Writing to a file in Python

Python provides built-in functions for creating, writing, and reading files. There are two types of files that can be processed in Python, plain text files and binaries (written in binary, 0 and 1).

  • Text files: in In this type of file, each line of text ends with a special EOL (end of line) character, which is the default newline character (& # 39; / n & # 39;) in python.
  • Binaries: there is no line separator in this file type, and the data is preserved after it is converted to machine-readable binary.

Note. To learn more about processing files, Access mode

  • Opening a file
  • Closing a file
  • Writing to file

  • Access mode

    Access modes determine the type of possible operations in an open file. This refers to how the file will be used after opening it. These modes also determine the location of the file descriptor in the file. A file descriptor is like a cursor that defines where data should be read from or written to the file. Different access modes for reading the file —

    1. Write only (& # 39; w & # 39;): open the file for writing. For an existing file, data is truncated and overwritten. The descriptor is located at the beginning of the file. Creates a file if the file does not exist.
    2. Write and Read (& # 39; w + & # 39;): open the file for reading and writing. For an existing file, data is truncated and overwritten. The descriptor is located at the beginning of the file.
    3. Append only (& # 39; a & # 39;): open the file for writing. The file is created if it doesn't exist. The descriptor is located at the end of the file. The data being written will be inserted at the end, after the existing data.

    Note. To learn more about the access mode, click here .

    Opening file

    This is done with the open () function. This function does not require a module import.

    Syntax :

     File_object = open (r "File_Name", "Access_Mode") 

    The file must exist in the same directory as the python program file, otherwise the full file address must be written in place of the file name.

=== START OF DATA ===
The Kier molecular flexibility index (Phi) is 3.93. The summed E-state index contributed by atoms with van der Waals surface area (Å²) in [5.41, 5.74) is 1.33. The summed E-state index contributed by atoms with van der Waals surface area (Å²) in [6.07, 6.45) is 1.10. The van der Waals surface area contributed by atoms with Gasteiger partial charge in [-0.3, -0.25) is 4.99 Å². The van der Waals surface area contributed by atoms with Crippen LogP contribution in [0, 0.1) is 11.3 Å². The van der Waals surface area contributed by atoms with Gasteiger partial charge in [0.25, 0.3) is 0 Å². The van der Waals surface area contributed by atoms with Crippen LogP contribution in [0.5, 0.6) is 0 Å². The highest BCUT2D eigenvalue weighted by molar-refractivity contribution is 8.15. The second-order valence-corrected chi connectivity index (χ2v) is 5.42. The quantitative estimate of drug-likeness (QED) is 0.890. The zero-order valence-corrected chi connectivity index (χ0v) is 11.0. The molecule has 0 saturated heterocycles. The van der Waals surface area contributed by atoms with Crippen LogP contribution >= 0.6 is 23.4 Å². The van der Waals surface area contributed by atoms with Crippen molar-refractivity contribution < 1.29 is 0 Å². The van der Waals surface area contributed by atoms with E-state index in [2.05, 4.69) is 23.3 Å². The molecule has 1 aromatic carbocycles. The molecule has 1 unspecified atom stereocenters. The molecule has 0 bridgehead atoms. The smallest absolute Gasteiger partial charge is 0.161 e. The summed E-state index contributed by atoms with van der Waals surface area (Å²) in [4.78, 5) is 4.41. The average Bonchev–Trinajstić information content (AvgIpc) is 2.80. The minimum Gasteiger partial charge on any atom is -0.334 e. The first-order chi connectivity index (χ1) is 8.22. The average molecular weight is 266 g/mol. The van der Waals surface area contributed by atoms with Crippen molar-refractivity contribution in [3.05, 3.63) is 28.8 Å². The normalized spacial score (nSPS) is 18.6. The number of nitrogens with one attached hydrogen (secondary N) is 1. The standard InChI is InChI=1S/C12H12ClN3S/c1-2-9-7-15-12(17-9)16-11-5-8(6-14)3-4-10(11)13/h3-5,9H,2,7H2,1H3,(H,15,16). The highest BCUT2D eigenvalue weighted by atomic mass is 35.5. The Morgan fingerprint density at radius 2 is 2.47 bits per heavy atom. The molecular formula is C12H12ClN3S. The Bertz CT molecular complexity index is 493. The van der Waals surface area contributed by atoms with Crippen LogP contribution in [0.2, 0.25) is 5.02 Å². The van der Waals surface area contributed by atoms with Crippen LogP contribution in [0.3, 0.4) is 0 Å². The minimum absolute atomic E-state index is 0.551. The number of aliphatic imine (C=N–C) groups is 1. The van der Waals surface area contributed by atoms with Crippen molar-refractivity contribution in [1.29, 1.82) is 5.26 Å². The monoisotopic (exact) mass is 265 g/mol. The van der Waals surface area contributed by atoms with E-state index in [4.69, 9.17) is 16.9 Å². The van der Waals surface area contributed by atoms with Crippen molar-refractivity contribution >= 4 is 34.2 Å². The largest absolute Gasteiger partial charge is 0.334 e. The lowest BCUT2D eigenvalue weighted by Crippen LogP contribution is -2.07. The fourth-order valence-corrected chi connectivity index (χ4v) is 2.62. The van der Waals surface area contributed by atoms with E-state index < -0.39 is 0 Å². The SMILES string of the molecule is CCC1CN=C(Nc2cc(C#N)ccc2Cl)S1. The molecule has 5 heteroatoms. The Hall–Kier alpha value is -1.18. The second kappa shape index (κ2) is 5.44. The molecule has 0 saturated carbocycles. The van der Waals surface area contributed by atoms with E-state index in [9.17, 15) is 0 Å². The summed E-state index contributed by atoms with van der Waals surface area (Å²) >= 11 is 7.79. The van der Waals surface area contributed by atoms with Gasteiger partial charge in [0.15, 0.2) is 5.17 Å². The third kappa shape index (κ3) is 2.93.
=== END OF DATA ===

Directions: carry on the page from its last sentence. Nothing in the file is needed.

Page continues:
Note: r is placed before the file name so that characters in the file name string are not treated as special characters. For example, if a file contains / temp, then / t is treated as a tab character and an invalid address error occurs. R makes the string unprocessed, that is, it says that the string has no special characters. The r character can be ignored if the file is in the same directory and the URL is not located.

    # Open the function to open the file "MyFile1.txt"
    # (same directory) in read mode and

    file1 = open ( "MyFile.txt" , "w"

    # save your link in the file1 variable
    # and "MyFile2.txt" in D: / text in file2

    file2 = open (r "D: TextMyFile2.tx t " , " w + "

    Here file1 is created as an object for MyFile1 and file2 as an object for MyFile2.

    Closing a file

    The close () function closes the file and frees the memory space that was allocated by the file. It is used when the file is no longer needed, or when it needs to be opened in a different file mode.

    Syntax :

     File_object.close () 

    # Open and close the file & quot; MyFile.txt & quot;
    # for the object name file1 .

    file1 = open ( "MyFile.txt" , " w "

    file1.close () 

    Writing to file